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Families with children with disabilities face ‘triple threat’ – UNICEF report

Published:Monday | December 5, 2022 | 12:07 AM
According to a UNICEF report, the triple threat to families with children with disabilities are economics of care, the cost of care, and the barriers to care for these children.
According to a UNICEF report, the triple threat to families with children with disabilities are economics of care, the cost of care, and the barriers to care for these children.

The monthly costs of caring for a child with disabilities far outstrip the income of many Jamaican families, according to UNICEF Jamaica.

The report, Caring for Children with Disabilities: Managing the Triple Threat to Families, commissioned by UNICEF in collaboration with the Ministry of Labour and Social Security, has found that while respondents’ monthly earnings did not exceed $29,000, most families with a child with a disability spend close to $50,000 each month on food, diapers and transportation. These expenses were among the most significant monthly costs, and when routine therapy services, medication and special education are added the costs skyrocket to upwards of J$220,000 monthly.

The research on the socio-economic impacts of disability on children and their access to social safety nets will be released during Disability Awareness Week 2022, which is observed from December 3 to 9.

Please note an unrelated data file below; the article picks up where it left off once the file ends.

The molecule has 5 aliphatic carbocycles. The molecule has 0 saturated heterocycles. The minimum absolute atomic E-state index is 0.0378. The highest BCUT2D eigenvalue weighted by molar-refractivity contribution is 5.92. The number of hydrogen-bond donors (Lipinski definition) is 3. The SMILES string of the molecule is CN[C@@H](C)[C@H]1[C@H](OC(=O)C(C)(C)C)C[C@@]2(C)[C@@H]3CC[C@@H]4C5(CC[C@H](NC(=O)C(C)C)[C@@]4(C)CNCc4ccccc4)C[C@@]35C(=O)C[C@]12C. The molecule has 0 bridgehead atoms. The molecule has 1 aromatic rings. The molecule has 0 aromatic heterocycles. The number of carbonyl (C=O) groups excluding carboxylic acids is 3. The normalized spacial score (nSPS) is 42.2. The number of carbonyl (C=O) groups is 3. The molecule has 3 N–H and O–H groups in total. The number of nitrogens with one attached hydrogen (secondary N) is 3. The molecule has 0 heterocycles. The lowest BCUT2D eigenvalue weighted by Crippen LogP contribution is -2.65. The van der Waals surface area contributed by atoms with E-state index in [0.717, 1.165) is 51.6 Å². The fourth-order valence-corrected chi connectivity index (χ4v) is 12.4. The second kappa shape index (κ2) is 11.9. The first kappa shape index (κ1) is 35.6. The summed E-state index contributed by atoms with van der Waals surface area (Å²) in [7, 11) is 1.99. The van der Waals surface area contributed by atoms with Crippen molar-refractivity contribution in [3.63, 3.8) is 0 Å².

More than 60 per cent of the respondents in the study reported that half or nearly all of their household income goes towards caring for the child with a disability; and given the high costs, they are unable to afford many of the services.

“The extremely high costs are cause for concern, especially for children with disabilities from the most disadvantaged households, and even more as we consider the devastating effects of the COVID-19 pandemic on the poorest families,” said Vicente Teran, acting representative, UNICEF Jamaica. The triple threat to families with children with disabilities identified by the report were the economics of care, the cost of care, and the barriers to care for children with disabilities.

ECONOMICS OF CARE

In examining the economics of care, the study found that 43 per cent of respondents were unemployed, and most of these persons were out of work for more than one year (85 per cent). Many reported becoming unemployed after their child with a disability was born and remained unemployed out of an obligation to care for the child at home. Some mothers explained that they felt they had to stay home and take care of the child, as they did not trust anyone else to do so. They felt no one else was capable of providing care, or feared that other people would mistreat the child.

Some monthly costs range from $28,000 for childcare to $48,000 for speech therapy. Even if the family is living above the poverty line, the additional expense means there is little disposable income, family members live from hand to mouth, and any economic shock could push them into poverty.

The study also identified significant barriers to care for children with disabilities. While financial support for people with disabilities is available from the Jamaica Council for Persons with Disabilities and the Ministry of Health and Wellness, it is not tailored to children’s specific needs. As such, children with disabilities must compete with other groups for limited funds.

The report specifically recommends a separate social safety net programme for children with disabilities.

“This would be a game changer for children with disabilities in Jamaica,” said Teran, adding that there was an urgent need to enhance current social safety net provisions to better target and protect vulnerable children in Jamaica.